Odds & Ends
A military collector got the deal of a lifetime on eBay, purchasing a used tank for £30,000 ($38,427) and finding £2 million (more than $2,500,000) worth of gold hidden in the fuel tank. According to the Sun newspaper, Nick Mead of Helmdon, Northhamptonshire, owns a collection of 150 military vehicles. He traded a tank and a self-propelled gun worth £30,000 for a Chinese-built medium, Type-69 tank. Starting in the 1980s, China sold a number of the tanks to Iraq. They later saw service in the 1991 Persian Gulf War. Mead—who owns Tanks a Lot Ltd,. a company that rents military vehicles for weddings, funerals, films and parties—began restoring the trade-in tank with the help of his mechanic friend Todd Chamberlain. While stripping down the vehicle, the two men found several stashes of machine gun ammunition. Fearing that the fuel compartment might have guns in it, they filmed themselves opening the diesel tank, in case they needed to show it to bomb disposal experts. Instead of guns, however, they found five solid gold bullion bars weighing 12 pounds each. It is believed that the gold was stolen by Iraqi soldiers and hidden during the invasion of Kuwait. Local police have taken custody of the gold while they decide what to do with it. Mead didn’t seem too worried about getting his windfall confiscated, telling the Sun, “Even if I don’t get any of the gold back, I will still have my beautiful tank.”
According to Chesterfield Police, a group of teenagers is facing a slew of criminal charges including grand larceny, assaulting a police officer and firearms violations after attempting to break into an unmarked police vehicle with a police officer inside. “Crazy. Kind of stupid on their part,” Torie Shirley, who lives in the neighborhood where the crime took place, told WWBT-12 in Richmond. Chesterfield Police say the group of teens was allegedly going through parked cars on Herald Green Drive and Dunroming Road around 1am on Friday, April 14. Cash, a gun and other items were taken from the vehicles. The officer who encountered the teens trying to break into his car called for backup, and the suspects ran from the scene. They were apprehended after a short foot chase. Alberto Moore, 18, was charged with grand larceny, conspiracy to commit grand larceny, tampering with an auto and fleeing from law enforcement. Jonathan Starks, also 18, is facing similar charges, in addition to assault on law enforcement after striking one of the arresting officers. Three 17-year-old males are charged with grand larceny, conspiracy to commit grand larceny, tampering with an auto, fleeing from law enforcement and breaking curfew. One of the unnamed juveniles has been charged with possession of a firearm by a minor, while another was charged with wearing a mask in public.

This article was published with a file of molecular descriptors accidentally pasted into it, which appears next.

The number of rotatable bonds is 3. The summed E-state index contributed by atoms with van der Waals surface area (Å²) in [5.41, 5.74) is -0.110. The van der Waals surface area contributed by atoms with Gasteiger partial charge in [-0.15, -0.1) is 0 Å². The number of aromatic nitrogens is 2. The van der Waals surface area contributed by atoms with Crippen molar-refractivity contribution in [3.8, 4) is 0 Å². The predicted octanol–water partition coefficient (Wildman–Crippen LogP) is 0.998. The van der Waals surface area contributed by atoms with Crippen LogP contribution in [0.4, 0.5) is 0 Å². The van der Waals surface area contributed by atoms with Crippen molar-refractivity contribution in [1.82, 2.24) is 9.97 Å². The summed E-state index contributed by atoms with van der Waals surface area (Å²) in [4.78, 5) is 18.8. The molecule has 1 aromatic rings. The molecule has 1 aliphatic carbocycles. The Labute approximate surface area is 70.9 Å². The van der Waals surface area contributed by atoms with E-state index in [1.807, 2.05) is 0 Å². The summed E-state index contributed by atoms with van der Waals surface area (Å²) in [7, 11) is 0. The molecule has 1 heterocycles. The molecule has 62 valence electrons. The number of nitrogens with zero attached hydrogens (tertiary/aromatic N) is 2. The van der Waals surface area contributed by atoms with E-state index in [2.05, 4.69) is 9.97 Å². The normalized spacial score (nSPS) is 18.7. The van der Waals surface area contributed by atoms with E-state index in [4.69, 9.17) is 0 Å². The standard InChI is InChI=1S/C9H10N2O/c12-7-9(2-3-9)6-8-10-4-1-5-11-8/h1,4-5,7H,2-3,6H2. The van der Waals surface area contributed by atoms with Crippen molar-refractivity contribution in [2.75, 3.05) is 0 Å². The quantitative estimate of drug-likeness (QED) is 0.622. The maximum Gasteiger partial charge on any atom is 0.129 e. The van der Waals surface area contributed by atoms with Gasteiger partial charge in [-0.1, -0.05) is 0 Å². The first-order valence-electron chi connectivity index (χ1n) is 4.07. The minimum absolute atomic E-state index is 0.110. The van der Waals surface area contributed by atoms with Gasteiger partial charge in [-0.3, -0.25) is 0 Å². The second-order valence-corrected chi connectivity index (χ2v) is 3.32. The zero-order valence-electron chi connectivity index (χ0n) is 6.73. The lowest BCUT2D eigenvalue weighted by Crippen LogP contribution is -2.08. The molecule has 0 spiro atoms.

An Austin police officer tasked with operating a Breathalyzer at the Travis County Jail has been fired after a self-administered breath test proved he showed up to work drunk. According to police accounts, Officer Michael Cuellar arrived at the Austin Police Department’s East Substation for a shift at 5:34am on Oct. 25 of last year. He then took a patrol vehicle to Travis Country Central Booking where he gave himself the Breathalyzer test, which is required to maintain his certification in its use. The results showed that his blood-alcohol content was at 0.064 to 0.065. Cuellar then drove the patrol vehicle back to the substation and presented the results of the test to Sgt. Steve Urias, who told him to stay out of service until he was sober. According to the Austin Statesman, Cuellar was fired this week and the supervising officer was given a 60-day suspension after a scientific director for the Texas Department of Public Safety concluded that—based on the timing of the test—Cuellar drove to work with a blood-alcohol level that would have been between 0.084 and 0.124. Interim Police Chief Brian Manley said that while criminal charges will not be pursued, police officials conducted an internal investigation and concluded that Cuellar violated Austin police’s DWI policy. Department paperwork shows Cuellar told authorities he’d consumed three glasses of vodka and two glasses of wine the night before reporting to work.